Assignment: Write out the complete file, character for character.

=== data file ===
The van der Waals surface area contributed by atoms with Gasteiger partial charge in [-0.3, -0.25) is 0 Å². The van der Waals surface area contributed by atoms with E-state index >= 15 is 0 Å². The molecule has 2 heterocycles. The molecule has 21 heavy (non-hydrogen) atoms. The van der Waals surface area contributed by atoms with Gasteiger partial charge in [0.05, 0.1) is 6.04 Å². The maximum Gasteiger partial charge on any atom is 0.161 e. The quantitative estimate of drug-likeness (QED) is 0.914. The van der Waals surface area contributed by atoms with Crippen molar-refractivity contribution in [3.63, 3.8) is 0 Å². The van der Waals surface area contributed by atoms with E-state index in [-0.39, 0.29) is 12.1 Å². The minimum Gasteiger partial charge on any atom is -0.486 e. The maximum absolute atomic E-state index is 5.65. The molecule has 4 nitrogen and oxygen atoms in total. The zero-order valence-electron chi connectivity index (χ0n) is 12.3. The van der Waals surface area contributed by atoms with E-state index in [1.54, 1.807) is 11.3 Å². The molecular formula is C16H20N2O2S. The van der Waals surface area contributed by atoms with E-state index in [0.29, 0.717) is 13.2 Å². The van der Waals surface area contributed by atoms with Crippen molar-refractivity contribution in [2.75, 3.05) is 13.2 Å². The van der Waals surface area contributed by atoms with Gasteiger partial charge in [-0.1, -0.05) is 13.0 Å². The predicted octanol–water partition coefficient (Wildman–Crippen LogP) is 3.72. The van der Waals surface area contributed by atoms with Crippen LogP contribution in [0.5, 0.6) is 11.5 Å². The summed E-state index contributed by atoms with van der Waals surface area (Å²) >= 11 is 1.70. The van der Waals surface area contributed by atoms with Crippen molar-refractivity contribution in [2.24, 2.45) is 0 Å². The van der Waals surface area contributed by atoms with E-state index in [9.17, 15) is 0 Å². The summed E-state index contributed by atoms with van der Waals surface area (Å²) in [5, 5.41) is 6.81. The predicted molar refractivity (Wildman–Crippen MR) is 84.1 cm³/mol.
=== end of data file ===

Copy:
The van der Waals surface area contributed by atoms with Gasteiger partial charge in [-0.3, -0.25) is 0 Å². The van der Waals surface area contributed by atoms with E-state index >= 15 is 0 Å². The molecule has 2 heterocycles. The molecule has 21 heavy (non-hydrogen) atoms. The van der Waals surface area contributed by atoms with Gasteiger partial charge in [0.05, 0.1) is 6.04 Å². The maximum Gasteiger partial charge on any atom is 0.161 e. The quantitative estimate of drug-likeness (QED) is 0.914. The van der Waals surface area contributed by atoms with Crippen molar-refractivity contribution in [3.63, 3.8) is 0 Å². The van der Waals surface area contributed by atoms with E-state index in [-0.39, 0.29) is 12.1 Å². The minimum Gasteiger partial charge on any atom is -0.486 e. The maximum absolute atomic E-state index is 5.65. The molecule has 4 nitrogen and oxygen atoms in total. The zero-order valence-electron chi connectivity index (χ0n) is 12.3. The van der Waals surface area contributed by atoms with E-state index in [1.54, 1.807) is 11.3 Å². The molecular formula is C16H20N2O2S. The van der Waals surface area contributed by atoms with E-state index in [0.29, 0.717) is 13.2 Å². The van der Waals surface area contributed by atoms with Crippen molar-refractivity contribution in [2.75, 3.05) is 13.2 Å². The van der Waals surface area contributed by atoms with Gasteiger partial charge in [-0.1, -0.05) is 13.0 Å². The predicted octanol–water partition coefficient (Wildman–Crippen LogP) is 3.72. The van der Waals surface area contributed by atoms with Crippen LogP contribution in [0.5, 0.6) is 11.5 Å². The summed E-state index contributed by atoms with van der Waals surface area (Å²) >= 11 is 1.70. The van der Waals surface area contributed by atoms with Crippen molar-refractivity contribution in [2.24, 2.45) is 0 Å². The van der Waals surface area contributed by atoms with E-state index in [9.17, 15) is 0 Å². The summed E-state index contributed by atoms with van der Waals surface area (Å²) in [5, 5.41) is 6.81. The predicted molar refractivity (Wildman–Crippen MR) is 84.1 cm³/mol.